modules in the neocortex. Yet another of my PhD students is looking
at the connectivity of the auditory cortex to see how these processing
modules might be wired together to correlate sound sources to
elements of the acoustic scene. I'm looking at how various modules
in the auditory brainstem do their processing to feed those cortical
processes. At the current rate, we'll have this worked out for
the entire brain in about 50-75 years, at which point, if the
physicalist hypothesis is correct, we should be able to build
an intelligent robot (or AI). We're trying now.

As an aside, what is the physicalist hypothesis? It's basically
monism--the belief that there is no separable soul. When you're
dead, you're dead (unless God deigns to resurrect you in the body).
That was mainstream Christian belief until the fourth or fifth
century and continues to be mainstream Jewish belief. I'm a monist.

Whether that AI can think like a human may possibly depend
on whether we can do time and spatial scale transformations like
I have a suspicion that real brains do. I'm speculating, but there's
evidence that the brain can change the timing of event sequences
by a factor of 10 or more when they're being simulated or replayed.
There may be a similar capacity for spatial scales. That's probably
doable at that point. So conscious AIs capable of non-linear thinking
in 50-75 years.

Also if the physicalist hypothesis is correct, we should eventually
be able to transfer minds to AIs. This will require a detailed
mapping of every synapse and every neuron. That's something like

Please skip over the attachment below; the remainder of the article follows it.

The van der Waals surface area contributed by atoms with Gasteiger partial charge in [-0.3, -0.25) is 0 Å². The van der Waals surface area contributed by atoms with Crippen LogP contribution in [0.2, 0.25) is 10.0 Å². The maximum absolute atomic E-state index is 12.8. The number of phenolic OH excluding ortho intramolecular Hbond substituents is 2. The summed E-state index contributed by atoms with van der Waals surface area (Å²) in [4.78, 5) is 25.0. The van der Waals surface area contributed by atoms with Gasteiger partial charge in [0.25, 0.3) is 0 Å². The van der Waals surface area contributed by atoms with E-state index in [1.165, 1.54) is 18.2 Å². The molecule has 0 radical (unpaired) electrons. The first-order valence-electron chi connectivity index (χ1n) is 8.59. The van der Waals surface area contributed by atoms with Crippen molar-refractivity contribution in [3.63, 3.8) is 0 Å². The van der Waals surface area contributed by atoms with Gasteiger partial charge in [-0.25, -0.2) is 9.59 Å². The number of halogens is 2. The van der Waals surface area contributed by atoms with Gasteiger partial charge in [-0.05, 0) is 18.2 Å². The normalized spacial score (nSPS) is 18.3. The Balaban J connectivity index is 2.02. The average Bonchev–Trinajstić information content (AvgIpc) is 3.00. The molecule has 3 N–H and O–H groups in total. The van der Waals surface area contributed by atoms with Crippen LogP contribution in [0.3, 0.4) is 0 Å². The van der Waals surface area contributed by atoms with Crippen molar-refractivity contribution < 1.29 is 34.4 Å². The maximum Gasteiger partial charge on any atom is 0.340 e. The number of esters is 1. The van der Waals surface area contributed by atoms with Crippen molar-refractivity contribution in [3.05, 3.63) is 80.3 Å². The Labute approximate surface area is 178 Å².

10^11 neurons and 10^4 synapses per neuron = 10^15 total synapses
in a liter-plus of brain = 10^3 cubic centimeters. That basically
would involve mapping the brain with a resolution of 10^-6 meter.
That's just engineering. Allow 20 years for the technology to
be developed--that suggests mind to AI transference in 2100.

The reverse engineering will be more complicated, as it will
require local control over cell growth. On the other hand, nanosurgery
would be useful in the near future, so we're probably talking
about 2100 for robot-to-AI transference as well.

Perhaps it will be Vinge's Singularity after all.


A Personal God

herwin herwin writes  |  more than 11 years ago

Another feature of most Christian faith is a belief in a personal
God--a God you can pray to and interact with as a person. The
problem is this is inconsistent with a belief in divine omnipotence/omniscience.
The Greek philosophers were aware of a version of this problem--a
perfect god cannot be affected by events in time. Here's the argument:
Einstein's theory of special relativity implies that there is
no preferred definition of 'now'-- any two events separated by
a space-like interval will be simultaneous for some accelerated
observer. Hence an omniscient God will be able to perceive both
locations simultaneously. This argument can be done a second time
for all points in a time-like relationship to the first, implying
that our space-time can be perceived simultaneously as a whole
by an omniscient God. Hence the Christian God is outside space-time,
making the existence of a personal relationship a dubious proposition.



herwin herwin writes  |  more than 11 years ago

Over the years, I have been an ordained Presbyterian elder
and the equivalent in three other protestant denominations. I
am currently a Lay Administrant in the Church of England. That